Pfeiffer M, Schultz R, Radchenko A, Yamane S, Woyciechowski M, Ulykpan A, Seifert B (2006) A critical checklist of the ants of Mongolia (Hymenoptera : Formicidae). Bonner Zoologische Beiträge 55:1-8
Paknia O, Radchenko AG, Helen A, Pfeiffer M (submitted) A Preliminary Checklist of the Ants (Hymenoptera: Formicidae) of Iran. Myrmecological News
Research articles belonging to Chapter 4 81
Pfeiffer M, Ho CT, Teh CL (in press) Exploring arboreal ant community composition and co-occurrence patterns in plantations of oil palm (Elaeis guineensis) in Borneo and Peninsular Malaysia Ecography
Pfeiffer M, Nais J, Linsenmair KE (2006) Worker size and seed size selection in 'seed'-collecting ant ensembles (Hymenoptera : Formicidae) in primary rain forests on Borneo. Journal of Tropical Ecology 22:685-693
Research articles belonging to Chapter 6 111 Pfeiffer M, Huttenlocher H, Ayasse M (manuscript) Myrmecochory in spring ephemerals with
different types of elaiosomes: how chemical composition of diaspores influences ant removal rates.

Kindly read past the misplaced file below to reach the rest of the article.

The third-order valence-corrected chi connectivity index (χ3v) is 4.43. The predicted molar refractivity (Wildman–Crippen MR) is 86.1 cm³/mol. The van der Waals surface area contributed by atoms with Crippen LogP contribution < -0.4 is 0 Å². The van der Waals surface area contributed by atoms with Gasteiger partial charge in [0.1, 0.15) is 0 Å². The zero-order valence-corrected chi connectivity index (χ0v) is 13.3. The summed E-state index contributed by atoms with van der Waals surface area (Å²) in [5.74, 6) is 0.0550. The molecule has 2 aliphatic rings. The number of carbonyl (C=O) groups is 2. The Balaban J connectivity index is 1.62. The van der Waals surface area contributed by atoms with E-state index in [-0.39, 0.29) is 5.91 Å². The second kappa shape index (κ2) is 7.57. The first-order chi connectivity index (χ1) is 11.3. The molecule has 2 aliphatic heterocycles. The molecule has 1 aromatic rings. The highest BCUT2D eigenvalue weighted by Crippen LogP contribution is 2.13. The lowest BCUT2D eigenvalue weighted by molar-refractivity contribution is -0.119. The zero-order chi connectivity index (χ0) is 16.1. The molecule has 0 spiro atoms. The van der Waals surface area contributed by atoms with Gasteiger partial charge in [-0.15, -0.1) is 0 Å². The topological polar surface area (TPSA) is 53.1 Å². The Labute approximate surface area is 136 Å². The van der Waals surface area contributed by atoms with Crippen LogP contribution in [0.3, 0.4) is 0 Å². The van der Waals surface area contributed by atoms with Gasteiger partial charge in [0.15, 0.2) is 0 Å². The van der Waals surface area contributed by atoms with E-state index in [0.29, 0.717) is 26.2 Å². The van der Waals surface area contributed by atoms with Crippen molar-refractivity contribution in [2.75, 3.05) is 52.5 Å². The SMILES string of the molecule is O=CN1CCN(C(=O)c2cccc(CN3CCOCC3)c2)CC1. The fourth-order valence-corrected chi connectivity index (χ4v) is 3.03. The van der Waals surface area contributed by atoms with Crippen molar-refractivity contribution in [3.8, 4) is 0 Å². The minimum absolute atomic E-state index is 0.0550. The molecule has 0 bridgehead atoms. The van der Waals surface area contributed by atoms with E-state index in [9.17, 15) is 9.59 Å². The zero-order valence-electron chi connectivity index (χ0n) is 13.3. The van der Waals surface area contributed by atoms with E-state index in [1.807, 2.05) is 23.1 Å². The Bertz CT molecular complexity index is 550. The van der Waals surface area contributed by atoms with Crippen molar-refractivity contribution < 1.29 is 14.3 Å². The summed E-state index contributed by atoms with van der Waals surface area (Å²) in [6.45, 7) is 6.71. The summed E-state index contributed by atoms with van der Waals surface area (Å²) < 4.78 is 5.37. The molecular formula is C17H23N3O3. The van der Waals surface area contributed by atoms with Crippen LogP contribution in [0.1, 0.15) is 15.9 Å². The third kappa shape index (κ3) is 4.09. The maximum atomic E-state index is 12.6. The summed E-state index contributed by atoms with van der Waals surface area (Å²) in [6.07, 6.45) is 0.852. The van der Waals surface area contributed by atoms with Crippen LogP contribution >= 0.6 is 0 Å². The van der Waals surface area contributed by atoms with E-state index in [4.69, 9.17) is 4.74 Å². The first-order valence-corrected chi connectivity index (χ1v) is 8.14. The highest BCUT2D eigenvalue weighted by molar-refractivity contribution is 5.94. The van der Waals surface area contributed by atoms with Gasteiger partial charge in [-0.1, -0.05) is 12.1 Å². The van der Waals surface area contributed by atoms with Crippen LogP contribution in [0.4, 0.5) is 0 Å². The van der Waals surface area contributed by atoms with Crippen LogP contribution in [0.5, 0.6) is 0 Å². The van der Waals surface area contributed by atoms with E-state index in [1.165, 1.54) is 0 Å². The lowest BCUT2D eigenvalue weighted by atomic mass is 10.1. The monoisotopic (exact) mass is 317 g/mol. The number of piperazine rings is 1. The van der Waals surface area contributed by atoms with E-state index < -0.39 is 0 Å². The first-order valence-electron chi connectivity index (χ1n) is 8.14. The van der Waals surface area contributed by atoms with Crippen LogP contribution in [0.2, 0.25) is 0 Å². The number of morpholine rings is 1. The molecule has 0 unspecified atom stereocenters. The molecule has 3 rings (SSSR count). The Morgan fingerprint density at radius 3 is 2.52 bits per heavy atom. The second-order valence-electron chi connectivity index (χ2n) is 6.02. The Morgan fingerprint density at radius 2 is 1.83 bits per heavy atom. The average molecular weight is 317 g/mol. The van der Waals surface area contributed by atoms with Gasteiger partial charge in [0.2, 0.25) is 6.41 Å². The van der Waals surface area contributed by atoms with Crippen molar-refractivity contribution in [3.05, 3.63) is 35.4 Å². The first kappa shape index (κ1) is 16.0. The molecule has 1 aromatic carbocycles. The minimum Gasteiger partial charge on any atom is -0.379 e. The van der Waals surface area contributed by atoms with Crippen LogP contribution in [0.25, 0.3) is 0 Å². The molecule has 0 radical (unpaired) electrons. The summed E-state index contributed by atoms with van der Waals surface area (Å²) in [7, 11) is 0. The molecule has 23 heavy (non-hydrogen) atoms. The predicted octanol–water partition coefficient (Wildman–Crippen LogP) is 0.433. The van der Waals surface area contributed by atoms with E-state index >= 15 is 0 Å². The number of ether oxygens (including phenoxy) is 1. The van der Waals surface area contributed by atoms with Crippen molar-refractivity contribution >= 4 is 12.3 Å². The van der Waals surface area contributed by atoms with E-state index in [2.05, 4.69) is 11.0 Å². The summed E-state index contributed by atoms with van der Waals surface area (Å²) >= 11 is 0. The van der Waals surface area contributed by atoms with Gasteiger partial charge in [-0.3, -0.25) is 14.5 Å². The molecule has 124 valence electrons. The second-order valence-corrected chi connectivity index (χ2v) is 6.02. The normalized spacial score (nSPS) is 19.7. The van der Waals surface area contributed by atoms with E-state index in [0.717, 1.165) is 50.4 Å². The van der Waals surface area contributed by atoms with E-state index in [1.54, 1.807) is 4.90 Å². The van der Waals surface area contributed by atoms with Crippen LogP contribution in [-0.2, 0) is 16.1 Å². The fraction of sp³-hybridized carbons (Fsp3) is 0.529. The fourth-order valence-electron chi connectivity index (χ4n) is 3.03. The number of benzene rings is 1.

Pfeiffer M, Nais J, Linsenmair KE (2004) Myrmecochory in the Zingiberaceae: seed removal of Globba franciscii and G. propinqua by ants (Hymenoptera -Formicidae) in rain forests on Borneo. Journal of Tropical Ecology 20:705-708
Research articles belonging to Chapter 7 139
Wells K, Pfeiffer M, Lakim MB, Linsenmair KE (2004) Use of arboreal and terrestrial space by a small mammal community in a tropical rainforest in Borneo, Malaysia. Journal of Biogeography 31:641-652
Wells K, Pfeiffer M, Lakim MB, Linsenmair KE (2004) Arboreal spacing patterns of the large pencil-tailed tree mouse, Chiropodomys major (Muridae), in a rainforest in Sabah, Malaysia. Ecotropica 10:15-22